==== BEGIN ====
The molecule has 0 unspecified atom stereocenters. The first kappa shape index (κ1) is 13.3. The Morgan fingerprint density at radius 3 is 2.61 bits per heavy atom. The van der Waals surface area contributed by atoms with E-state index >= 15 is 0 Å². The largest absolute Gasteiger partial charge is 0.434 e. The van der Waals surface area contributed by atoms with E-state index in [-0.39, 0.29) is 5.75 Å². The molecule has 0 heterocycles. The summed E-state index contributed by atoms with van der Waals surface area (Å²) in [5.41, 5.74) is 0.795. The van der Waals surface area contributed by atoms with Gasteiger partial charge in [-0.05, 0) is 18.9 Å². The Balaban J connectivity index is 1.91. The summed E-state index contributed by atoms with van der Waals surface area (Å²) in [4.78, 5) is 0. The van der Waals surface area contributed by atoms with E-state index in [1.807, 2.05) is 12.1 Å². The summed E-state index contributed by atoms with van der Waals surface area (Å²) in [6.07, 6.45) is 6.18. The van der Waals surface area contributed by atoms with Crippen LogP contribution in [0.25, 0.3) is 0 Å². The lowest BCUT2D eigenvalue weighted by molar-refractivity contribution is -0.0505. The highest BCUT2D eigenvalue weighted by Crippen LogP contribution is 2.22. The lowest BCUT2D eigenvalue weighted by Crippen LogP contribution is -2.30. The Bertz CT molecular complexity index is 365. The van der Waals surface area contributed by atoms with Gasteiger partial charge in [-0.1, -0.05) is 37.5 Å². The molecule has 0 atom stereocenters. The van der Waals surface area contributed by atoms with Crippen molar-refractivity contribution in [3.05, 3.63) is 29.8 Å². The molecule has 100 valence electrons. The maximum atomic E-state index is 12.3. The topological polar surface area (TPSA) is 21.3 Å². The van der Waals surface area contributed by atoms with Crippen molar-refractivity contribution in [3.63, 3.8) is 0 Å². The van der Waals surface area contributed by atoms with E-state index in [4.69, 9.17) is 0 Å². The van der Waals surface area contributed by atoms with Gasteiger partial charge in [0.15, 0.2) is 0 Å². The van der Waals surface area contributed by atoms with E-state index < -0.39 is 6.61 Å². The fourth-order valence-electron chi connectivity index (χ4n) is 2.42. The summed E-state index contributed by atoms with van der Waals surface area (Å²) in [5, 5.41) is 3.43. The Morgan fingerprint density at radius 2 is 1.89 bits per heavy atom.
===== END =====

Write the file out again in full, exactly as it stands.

The molecule has 0 unspecified atom stereocenters. The first kappa shape index (κ1) is 13.3. The Morgan fingerprint density at radius 3 is 2.61 bits per heavy atom. The van der Waals surface area contributed by atoms with E-state index >= 15 is 0 Å². The largest absolute Gasteiger partial charge is 0.434 e. The van der Waals surface area contributed by atoms with E-state index in [-0.39, 0.29) is 5.75 Å². The molecule has 0 heterocycles. The summed E-state index contributed by atoms with van der Waals surface area (Å²) in [5.41, 5.74) is 0.795. The van der Waals surface area contributed by atoms with Gasteiger partial charge in [-0.05, 0) is 18.9 Å². The Balaban J connectivity index is 1.91. The summed E-state index contributed by atoms with van der Waals surface area (Å²) in [4.78, 5) is 0. The van der Waals surface area contributed by atoms with E-state index in [1.807, 2.05) is 12.1 Å². The summed E-state index contributed by atoms with van der Waals surface area (Å²) in [6.07, 6.45) is 6.18. The van der Waals surface area contributed by atoms with Crippen LogP contribution in [0.25, 0.3) is 0 Å². The lowest BCUT2D eigenvalue weighted by molar-refractivity contribution is -0.0505. The highest BCUT2D eigenvalue weighted by Crippen LogP contribution is 2.22. The lowest BCUT2D eigenvalue weighted by Crippen LogP contribution is -2.30. The Bertz CT molecular complexity index is 365. The van der Waals surface area contributed by atoms with Gasteiger partial charge in [-0.1, -0.05) is 37.5 Å². The molecule has 0 atom stereocenters. The van der Waals surface area contributed by atoms with Crippen molar-refractivity contribution in [3.05, 3.63) is 29.8 Å². The molecule has 100 valence electrons. The maximum atomic E-state index is 12.3. The topological polar surface area (TPSA) is 21.3 Å². The van der Waals surface area contributed by atoms with Crippen molar-refractivity contribution in [3.63, 3.8) is 0 Å². The van der Waals surface area contributed by atoms with E-state index in [4.69, 9.17) is 0 Å². The van der Waals surface area contributed by atoms with Gasteiger partial charge in [0.15, 0.2) is 0 Å². The van der Waals surface area contributed by atoms with E-state index < -0.39 is 6.61 Å². The fourth-order valence-electron chi connectivity index (χ4n) is 2.42. The summed E-state index contributed by atoms with van der Waals surface area (Å²) in [5, 5.41) is 3.43. The Morgan fingerprint density at radius 2 is 1.89 bits per heavy atom.